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Re: orion-list Pacifism of Essenes deconstructed

David Suter writes,

>  Now, perhaps these pieces of information [incidents from Josephus] 
>  also need to be subjected to the same kind of analysis that
>  Russell is applying to the traditions about the Therapeutae and the 
>  but they do suggest a variety of approaches to resistance present in first
>  century Judaism.

    My observations were entirely limited to the claims of Essene and 
Therapeutae peacefulness in Philo.  
    It is possible in these incidents that Josephus exaggerates the 
peacefulness of protests against Pilate and Caligula -- there may have been 
other Jewish elements prepared to act more violently, which Josephus neglects 
to report -- but we lack sufficient evidence to draw such a conclusion.  (It 
does however seem to me that Petronius was worried about the possibility of a 
general violent uprising of the Jews, despite the peacefulness of the 
delegation that came to him with an appeal.)  Even if Josephus falsified his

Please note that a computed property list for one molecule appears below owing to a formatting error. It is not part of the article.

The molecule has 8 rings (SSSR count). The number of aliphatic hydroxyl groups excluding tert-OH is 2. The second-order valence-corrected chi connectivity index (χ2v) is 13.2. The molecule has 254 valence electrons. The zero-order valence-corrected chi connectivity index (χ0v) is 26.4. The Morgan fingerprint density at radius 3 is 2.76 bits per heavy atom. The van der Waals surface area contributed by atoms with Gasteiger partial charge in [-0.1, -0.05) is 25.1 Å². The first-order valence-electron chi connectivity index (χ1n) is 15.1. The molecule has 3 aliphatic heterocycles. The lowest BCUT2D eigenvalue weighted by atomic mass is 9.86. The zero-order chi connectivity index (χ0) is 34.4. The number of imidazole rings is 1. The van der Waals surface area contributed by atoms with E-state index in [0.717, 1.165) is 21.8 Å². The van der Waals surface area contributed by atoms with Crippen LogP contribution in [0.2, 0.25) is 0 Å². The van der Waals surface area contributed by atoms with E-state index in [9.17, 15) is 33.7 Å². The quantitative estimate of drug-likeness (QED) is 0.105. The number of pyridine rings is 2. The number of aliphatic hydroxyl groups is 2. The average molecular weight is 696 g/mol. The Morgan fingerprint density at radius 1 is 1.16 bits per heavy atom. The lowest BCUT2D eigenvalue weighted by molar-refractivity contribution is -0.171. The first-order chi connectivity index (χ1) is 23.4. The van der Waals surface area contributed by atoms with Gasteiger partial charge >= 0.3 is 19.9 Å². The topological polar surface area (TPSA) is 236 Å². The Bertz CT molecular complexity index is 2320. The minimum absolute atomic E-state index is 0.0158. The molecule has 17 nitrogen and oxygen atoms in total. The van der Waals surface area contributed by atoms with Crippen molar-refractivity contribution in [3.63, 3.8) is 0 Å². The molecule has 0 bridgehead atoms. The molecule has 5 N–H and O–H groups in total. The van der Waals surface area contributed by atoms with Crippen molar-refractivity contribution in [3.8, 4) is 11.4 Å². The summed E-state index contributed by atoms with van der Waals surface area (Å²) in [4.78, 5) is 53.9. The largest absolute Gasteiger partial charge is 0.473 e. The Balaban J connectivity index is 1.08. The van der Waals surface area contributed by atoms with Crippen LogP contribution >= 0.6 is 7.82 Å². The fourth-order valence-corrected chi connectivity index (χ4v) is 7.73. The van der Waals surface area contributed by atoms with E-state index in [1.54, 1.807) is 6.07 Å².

accounts (which I do not believe he did), that Josephus even hypothetically 
contrived a story  of non-violent appeals to the authorities would still 
demonstrate that such an approach was a option in the first century CE.  
(Indeed, for a delegation making an appeal to a Roman governor to carry 
weapons would have been singularly suicidal.) 
    The episodes in Josephus appear to have been pragmatic responses to 
specific situations more in the way of political strategies than an ethical 
stance; and, as David points out, the Essenes do not appear in these 
incidents.  Whether there was such a thing as "ethical pacifism" in the 
period we are considering (i.e. an ethical repudiation of violence as such) 
and whether such pacifism can be attributed to the Essenes are entirely 
different matters.

    Best regards,
    Russell Gmirkin
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